The data is still very provisional and subject to further change as a complete set of results is not yet available. The Progress 8 measure, which is used for the floor standard, will be published later in the Autumn term along with national comparative data.
Performance in the old measure, the percentage of pupils achieving 5 or more good GCSE grades including English and mathematics, is 62.1%. This is above last year’s figure of 60.8% and the 2016 national average of 57.7%. So far, 49% of schools have reported improvement on their 2016 performance in this measure.
In the new headline Basics measure, the proportion of pupils achieving good grades in English and mathematics combined, is 64.8%. This is above last year’s result of 63.1% and 1.5 percentage points above last year’s national figure. The national figure for 2017 Basics measure is not yet available. So far, 42% of schools have reported improvement in 2017 compared to the previous year’s performance.
At Post 16, a new grading system has been introduced and consequently 2017 results cannot be directly compared to those in 2016.
The figures below compare 2017 data returned by schools with similar data from this point last year. This provisional data has not been validated and will be subject to change when the final validated DfE performance tables are available in January 2018.
- Currently 75% schools across Kent are reporting improved Average points score per entry at A level compared to 2016 figures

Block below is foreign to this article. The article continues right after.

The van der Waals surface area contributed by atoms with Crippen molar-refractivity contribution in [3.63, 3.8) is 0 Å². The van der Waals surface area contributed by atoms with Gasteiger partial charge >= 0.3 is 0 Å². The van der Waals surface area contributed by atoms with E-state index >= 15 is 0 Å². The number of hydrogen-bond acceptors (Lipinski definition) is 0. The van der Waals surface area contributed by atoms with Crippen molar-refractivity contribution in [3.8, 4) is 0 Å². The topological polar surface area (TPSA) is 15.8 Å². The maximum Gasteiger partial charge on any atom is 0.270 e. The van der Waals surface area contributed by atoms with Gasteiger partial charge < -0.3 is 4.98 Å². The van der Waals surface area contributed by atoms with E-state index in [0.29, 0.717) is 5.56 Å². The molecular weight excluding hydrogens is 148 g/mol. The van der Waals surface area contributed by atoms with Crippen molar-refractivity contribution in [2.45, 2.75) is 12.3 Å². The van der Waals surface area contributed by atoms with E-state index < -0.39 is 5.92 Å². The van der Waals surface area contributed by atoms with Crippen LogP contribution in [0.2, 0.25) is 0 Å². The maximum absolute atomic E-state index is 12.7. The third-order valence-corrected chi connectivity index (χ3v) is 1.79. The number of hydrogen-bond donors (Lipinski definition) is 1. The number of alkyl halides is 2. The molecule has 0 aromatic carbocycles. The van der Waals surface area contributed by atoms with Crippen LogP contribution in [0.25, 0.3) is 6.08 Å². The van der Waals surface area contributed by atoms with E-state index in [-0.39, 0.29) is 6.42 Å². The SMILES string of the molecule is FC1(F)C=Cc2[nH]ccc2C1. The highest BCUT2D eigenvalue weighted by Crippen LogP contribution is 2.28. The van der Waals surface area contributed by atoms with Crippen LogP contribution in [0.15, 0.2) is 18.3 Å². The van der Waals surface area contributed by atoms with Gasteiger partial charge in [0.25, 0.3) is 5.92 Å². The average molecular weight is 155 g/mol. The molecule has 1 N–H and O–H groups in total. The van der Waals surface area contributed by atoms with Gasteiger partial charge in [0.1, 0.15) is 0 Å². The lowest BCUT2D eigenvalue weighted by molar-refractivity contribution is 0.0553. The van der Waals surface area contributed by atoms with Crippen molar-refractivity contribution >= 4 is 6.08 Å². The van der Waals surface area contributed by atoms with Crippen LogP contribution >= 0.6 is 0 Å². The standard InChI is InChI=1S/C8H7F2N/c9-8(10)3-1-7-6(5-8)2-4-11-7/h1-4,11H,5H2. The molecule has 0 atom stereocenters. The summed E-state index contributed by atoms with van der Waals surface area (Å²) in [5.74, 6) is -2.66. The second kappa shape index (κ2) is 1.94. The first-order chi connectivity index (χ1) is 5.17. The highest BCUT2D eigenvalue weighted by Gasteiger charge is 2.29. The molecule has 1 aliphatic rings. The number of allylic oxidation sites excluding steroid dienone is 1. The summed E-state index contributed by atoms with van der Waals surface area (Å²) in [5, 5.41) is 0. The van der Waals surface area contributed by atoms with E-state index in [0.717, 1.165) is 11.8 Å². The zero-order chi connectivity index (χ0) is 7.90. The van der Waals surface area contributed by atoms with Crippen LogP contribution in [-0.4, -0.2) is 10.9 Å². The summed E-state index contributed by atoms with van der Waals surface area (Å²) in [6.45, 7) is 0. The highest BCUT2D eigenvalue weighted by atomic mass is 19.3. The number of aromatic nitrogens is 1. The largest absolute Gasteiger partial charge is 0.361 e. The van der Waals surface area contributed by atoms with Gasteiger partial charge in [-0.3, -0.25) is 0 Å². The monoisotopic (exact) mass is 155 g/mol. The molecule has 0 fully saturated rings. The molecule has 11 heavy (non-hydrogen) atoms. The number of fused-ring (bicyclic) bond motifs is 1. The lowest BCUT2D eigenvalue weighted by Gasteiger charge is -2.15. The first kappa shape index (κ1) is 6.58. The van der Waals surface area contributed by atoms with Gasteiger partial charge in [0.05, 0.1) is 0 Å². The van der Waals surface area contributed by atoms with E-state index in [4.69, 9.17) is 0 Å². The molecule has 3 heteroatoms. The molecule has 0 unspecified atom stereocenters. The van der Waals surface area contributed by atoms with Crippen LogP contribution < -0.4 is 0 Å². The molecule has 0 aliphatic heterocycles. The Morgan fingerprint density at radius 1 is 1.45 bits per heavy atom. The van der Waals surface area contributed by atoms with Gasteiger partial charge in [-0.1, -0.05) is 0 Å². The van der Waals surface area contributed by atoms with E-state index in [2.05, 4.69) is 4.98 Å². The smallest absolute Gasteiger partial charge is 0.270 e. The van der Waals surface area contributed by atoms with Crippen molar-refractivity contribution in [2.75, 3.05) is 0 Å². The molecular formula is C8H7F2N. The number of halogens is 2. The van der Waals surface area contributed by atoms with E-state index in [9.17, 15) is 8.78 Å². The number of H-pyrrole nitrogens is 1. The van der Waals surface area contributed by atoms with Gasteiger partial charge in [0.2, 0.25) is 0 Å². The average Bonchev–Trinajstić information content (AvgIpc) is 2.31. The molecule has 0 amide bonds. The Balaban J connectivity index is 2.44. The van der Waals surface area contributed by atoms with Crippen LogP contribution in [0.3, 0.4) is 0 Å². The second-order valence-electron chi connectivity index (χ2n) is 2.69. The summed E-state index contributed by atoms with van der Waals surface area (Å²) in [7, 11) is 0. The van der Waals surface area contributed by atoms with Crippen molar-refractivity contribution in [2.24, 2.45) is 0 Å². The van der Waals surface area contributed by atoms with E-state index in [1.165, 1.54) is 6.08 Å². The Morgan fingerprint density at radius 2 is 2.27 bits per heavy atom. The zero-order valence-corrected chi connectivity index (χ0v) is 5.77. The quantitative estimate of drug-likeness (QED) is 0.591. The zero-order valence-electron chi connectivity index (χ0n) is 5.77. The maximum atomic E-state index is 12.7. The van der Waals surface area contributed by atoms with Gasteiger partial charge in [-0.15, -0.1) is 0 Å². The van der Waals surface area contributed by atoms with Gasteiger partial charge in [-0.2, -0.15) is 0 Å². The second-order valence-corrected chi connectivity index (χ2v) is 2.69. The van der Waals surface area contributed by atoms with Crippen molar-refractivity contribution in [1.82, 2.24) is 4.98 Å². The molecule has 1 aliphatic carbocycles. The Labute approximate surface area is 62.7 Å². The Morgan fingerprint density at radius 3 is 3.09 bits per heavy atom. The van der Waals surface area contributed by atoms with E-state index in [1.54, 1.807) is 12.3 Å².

- So far the number of schools who have met or exceeded the 2016 national figures for Average points score per entry at A level (30.84) is 41%
- The number of schools who have met or exceeded the 2016 national figures for Average points score per entry at Applied General level (37.99) is 60%
- The number of schools who have met or exceeded the 2016 national figures for Average points score per entry at Technical level (36.89) is 55%
- The Kent Average Point score currently shows improved figures compared to 2016 and exceeds the national average for 2016.
In relation to facilitating subjects, the percentage of students achieving AAB or above at A level is disappointing. The figure has declined to 10.6.% in 2017, from 17. 8% in 2016, although this figure is very provisional and we are waiting for further clarification.
As usual we must qualify these results as provisional and a more detailed report on the results will be available when the data is more complete.
Well done and many congratulations to all the schools that have achieved improvements in outcomes for pupils in 2017.
Children, Young People and Education